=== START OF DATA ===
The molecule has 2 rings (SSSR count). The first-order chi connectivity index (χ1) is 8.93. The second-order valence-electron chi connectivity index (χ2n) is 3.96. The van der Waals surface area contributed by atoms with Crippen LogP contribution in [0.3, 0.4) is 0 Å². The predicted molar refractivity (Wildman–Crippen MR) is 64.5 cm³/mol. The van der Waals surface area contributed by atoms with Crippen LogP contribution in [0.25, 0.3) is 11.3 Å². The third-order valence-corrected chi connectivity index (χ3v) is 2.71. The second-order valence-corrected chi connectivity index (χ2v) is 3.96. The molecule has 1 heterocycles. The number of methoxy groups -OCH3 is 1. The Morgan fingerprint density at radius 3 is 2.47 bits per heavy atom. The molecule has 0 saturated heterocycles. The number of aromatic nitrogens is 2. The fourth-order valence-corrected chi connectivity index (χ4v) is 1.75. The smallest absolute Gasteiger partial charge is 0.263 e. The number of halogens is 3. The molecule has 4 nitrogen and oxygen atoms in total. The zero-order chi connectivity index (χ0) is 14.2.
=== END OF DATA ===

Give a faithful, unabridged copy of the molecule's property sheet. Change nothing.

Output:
The molecule has 2 rings (SSSR count). The first-order chi connectivity index (χ1) is 8.93. The second-order valence-electron chi connectivity index (χ2n) is 3.96. The van der Waals surface area contributed by atoms with Crippen LogP contribution in [0.3, 0.4) is 0 Å². The predicted molar refractivity (Wildman–Crippen MR) is 64.5 cm³/mol. The van der Waals surface area contributed by atoms with Crippen LogP contribution in [0.25, 0.3) is 11.3 Å². The third-order valence-corrected chi connectivity index (χ3v) is 2.71. The second-order valence-corrected chi connectivity index (χ2v) is 3.96. The molecule has 1 heterocycles. The number of methoxy groups -OCH3 is 1. The Morgan fingerprint density at radius 3 is 2.47 bits per heavy atom. The molecule has 0 saturated heterocycles. The number of aromatic nitrogens is 2. The fourth-order valence-corrected chi connectivity index (χ4v) is 1.75. The smallest absolute Gasteiger partial charge is 0.263 e. The number of halogens is 3. The molecule has 4 nitrogen and oxygen atoms in total. The zero-order chi connectivity index (χ0) is 14.2.